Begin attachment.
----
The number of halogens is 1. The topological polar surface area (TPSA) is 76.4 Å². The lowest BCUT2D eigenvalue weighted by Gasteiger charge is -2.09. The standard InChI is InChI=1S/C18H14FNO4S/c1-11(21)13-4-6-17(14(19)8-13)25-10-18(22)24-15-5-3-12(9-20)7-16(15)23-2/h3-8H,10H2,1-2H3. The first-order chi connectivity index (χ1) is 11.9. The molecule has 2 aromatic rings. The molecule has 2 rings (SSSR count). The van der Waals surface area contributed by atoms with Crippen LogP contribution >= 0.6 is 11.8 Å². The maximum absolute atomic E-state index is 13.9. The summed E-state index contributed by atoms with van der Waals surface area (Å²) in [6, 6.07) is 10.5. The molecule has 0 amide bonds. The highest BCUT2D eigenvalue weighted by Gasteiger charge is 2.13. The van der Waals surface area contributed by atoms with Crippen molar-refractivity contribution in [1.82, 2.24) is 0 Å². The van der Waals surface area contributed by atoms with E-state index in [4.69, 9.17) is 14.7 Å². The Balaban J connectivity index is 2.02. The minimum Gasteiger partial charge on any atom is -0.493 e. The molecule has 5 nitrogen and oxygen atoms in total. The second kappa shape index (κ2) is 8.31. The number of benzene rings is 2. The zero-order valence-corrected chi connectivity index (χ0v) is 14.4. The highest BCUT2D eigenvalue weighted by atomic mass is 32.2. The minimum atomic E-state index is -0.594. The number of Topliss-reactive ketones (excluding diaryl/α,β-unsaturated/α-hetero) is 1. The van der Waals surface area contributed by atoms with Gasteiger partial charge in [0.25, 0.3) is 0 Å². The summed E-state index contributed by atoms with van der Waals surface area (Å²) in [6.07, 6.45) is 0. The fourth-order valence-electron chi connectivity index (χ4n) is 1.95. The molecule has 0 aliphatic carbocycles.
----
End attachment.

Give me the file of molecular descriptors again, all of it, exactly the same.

The number of halogens is 1. The topological polar surface area (TPSA) is 76.4 Å². The lowest BCUT2D eigenvalue weighted by Gasteiger charge is -2.09. The standard InChI is InChI=1S/C18H14FNO4S/c1-11(21)13-4-6-17(14(19)8-13)25-10-18(22)24-15-5-3-12(9-20)7-16(15)23-2/h3-8H,10H2,1-2H3. The first-order chi connectivity index (χ1) is 11.9. The molecule has 2 aromatic rings. The molecule has 2 rings (SSSR count). The van der Waals surface area contributed by atoms with Crippen LogP contribution >= 0.6 is 11.8 Å². The maximum absolute atomic E-state index is 13.9. The summed E-state index contributed by atoms with van der Waals surface area (Å²) in [6, 6.07) is 10.5. The molecule has 0 amide bonds. The highest BCUT2D eigenvalue weighted by Gasteiger charge is 2.13. The van der Waals surface area contributed by atoms with Crippen molar-refractivity contribution in [1.82, 2.24) is 0 Å². The van der Waals surface area contributed by atoms with E-state index in [4.69, 9.17) is 14.7 Å². The Balaban J connectivity index is 2.02. The minimum Gasteiger partial charge on any atom is -0.493 e. The molecule has 5 nitrogen and oxygen atoms in total. The second kappa shape index (κ2) is 8.31. The number of benzene rings is 2. The zero-order valence-corrected chi connectivity index (χ0v) is 14.4. The highest BCUT2D eigenvalue weighted by atomic mass is 32.2. The minimum atomic E-state index is -0.594. The number of Topliss-reactive ketones (excluding diaryl/α,β-unsaturated/α-hetero) is 1. The van der Waals surface area contributed by atoms with Gasteiger partial charge in [0.25, 0.3) is 0 Å². The summed E-state index contributed by atoms with van der Waals surface area (Å²) in [6.07, 6.45) is 0. The fourth-order valence-electron chi connectivity index (χ4n) is 1.95. The molecule has 0 aliphatic carbocycles.